Textiles and clothing industry which is a major export sector could not fail to be affected by the international financial crisis which has been quick to turn into an economic one.
Identifying the impact of the crisis on the Tunisian textile & clothing industry, a survey conducted by CEPEX checked a decline and a deferment of orders issued by ordering parties especially during the last three months of 2008, raw materials higher prices, a delay in payments of bills by ordering parties and a lack of visibility and uncertainty over trade.
It is true that European imports of textiles and clothing in general fell by 1.6% following the loss of purchasing power leading to a decline in consumption. The downward trend is also significant in regard to sales of ready-to-wear (up to -1.4% in France and 6% in Spain), being noted that low-end chains and self-employed retailers are most affected.
Besides, losses are reported in terms of jobs as well as a fall in foreign currency.
In similar circumstances, the volume of orders decreased as collections were spaced out, which led the ordering parties to focus on European supplies from countries closer than Asia with shorter circuits in order to mobilize less cash.
Meanwhile, it was found that Tunisia rival countries seized the opportunity provided by European ordering parties’ trend to focus on small series, to remove competitiveness bolts (logistics, fluid goods, social regulation …)
However, the crisis does not seem to have affected indiscriminately Tunisian exporters as shown by results of Cepex investigation which notes that 70% of exporters surveyed have no problems with orders while 80% recorded an increase in exports turnover compared with the same period of 2007.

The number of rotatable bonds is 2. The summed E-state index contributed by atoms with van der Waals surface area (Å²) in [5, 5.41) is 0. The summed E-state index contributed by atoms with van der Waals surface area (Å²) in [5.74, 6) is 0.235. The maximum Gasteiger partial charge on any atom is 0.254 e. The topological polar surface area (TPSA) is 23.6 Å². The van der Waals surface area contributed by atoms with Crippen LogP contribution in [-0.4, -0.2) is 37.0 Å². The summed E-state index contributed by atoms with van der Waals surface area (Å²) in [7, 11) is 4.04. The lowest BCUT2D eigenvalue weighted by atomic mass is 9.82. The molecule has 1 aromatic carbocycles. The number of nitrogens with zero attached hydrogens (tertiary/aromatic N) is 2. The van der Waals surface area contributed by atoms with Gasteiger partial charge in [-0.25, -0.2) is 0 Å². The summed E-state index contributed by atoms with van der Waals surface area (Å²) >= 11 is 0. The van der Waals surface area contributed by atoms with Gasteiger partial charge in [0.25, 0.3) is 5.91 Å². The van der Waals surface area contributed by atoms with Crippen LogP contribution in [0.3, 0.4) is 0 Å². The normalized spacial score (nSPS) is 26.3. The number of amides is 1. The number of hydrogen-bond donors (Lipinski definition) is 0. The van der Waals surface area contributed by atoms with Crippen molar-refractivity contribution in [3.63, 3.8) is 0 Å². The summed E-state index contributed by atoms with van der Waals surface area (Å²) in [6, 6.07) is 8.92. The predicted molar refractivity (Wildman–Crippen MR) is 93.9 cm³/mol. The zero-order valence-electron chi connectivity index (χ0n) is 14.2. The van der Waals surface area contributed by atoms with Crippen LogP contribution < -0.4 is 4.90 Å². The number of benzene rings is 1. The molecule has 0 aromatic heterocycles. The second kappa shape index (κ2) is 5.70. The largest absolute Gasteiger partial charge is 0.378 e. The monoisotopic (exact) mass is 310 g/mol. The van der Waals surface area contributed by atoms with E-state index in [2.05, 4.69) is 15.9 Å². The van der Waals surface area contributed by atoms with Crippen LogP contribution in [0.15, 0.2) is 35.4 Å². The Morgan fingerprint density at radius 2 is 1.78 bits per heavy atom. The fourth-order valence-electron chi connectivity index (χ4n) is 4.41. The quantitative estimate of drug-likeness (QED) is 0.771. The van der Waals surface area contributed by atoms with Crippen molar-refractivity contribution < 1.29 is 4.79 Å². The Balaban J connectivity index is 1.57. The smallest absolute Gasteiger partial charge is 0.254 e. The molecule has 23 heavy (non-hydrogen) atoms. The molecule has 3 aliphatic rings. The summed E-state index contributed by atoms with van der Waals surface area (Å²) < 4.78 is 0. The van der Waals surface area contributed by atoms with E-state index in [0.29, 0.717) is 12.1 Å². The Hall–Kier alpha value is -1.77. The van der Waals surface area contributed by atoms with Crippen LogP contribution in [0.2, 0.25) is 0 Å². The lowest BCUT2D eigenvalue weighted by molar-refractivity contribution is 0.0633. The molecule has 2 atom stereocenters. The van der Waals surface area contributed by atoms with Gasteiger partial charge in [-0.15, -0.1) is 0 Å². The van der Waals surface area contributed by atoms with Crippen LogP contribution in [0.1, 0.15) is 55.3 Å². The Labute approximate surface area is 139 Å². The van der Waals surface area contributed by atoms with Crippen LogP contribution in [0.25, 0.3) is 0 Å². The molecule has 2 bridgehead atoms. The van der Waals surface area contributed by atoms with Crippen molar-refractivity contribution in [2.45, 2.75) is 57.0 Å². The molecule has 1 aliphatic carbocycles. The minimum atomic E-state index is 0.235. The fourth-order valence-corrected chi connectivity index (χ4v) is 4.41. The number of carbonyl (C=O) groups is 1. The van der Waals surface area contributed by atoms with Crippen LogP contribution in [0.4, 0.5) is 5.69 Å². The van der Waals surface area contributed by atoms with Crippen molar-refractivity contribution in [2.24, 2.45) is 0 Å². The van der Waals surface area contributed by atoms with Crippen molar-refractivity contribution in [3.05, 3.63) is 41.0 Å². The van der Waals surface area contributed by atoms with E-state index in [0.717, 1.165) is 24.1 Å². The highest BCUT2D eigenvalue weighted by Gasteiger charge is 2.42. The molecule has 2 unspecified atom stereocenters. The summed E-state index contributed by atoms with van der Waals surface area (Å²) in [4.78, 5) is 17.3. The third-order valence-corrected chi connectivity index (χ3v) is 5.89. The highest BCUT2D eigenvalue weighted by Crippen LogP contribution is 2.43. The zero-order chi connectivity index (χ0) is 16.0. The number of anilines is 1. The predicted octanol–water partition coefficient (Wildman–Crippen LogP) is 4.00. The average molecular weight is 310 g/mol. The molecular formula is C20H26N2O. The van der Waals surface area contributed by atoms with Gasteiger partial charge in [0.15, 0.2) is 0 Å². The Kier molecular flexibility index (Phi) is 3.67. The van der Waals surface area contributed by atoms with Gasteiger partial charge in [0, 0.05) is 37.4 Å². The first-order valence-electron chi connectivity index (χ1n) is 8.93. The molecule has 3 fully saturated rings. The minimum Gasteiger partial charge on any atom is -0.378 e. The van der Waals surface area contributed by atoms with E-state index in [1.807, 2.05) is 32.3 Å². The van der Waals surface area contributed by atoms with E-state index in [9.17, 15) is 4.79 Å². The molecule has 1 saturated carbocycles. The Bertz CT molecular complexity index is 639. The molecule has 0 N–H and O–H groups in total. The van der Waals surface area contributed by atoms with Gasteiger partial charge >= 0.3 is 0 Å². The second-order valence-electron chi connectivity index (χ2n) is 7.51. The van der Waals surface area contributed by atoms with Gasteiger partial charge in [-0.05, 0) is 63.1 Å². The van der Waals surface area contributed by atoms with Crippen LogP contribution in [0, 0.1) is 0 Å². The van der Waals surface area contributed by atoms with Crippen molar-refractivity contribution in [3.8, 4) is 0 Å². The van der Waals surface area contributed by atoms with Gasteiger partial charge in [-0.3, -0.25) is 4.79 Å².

It should be noted in this connection that 30% work for their own parent companies and 10 companies sold or set up other production units.
Given this situation, companies facing hardships are involved in number of actions aimed to thwart revenue decline by diversifying customers, spreading the range of products and creating their own collections. These actions were accompanied by others, including the creation of websites and promotional tools and more frequent participation in fairs abroad.
The fact remains that working hour’s cuts were decided on since last October, and more importantly, forecasts predict a decline in exports by early 2009 as competition is getting tougher as far as Turks and Chinese are concerned.
The products most affected by declining exports are jeans trousers (-1.0%), women lingerie (-13.4%), work clothes (- 14.5%), skirts, dresses and suits (-1.4%) and men’s clothes (-11.9%).
As for products recording an increase in exports, they include swimwear (15.1%), shirts (2.8%), pullovers (9.3%) and other pants (4.5%).
In value terms, exports have suffered a drop of 40% (U.S.A), 16.4% (the UK), 3% (France and Spain) and 0.1% (Germany).
As for the rising markets, they are the Netherlands (14%), Sweden (13%), Belgium (6.4%), Portugal (6.2%) and Italy (2.2%).
Concerning Tunisia’s suppliers, Italy ranks first with 33%, followed by France (26.5%) then the others whose exports to Tunisia range between 8.1% for Germany and 1.7% for the UK.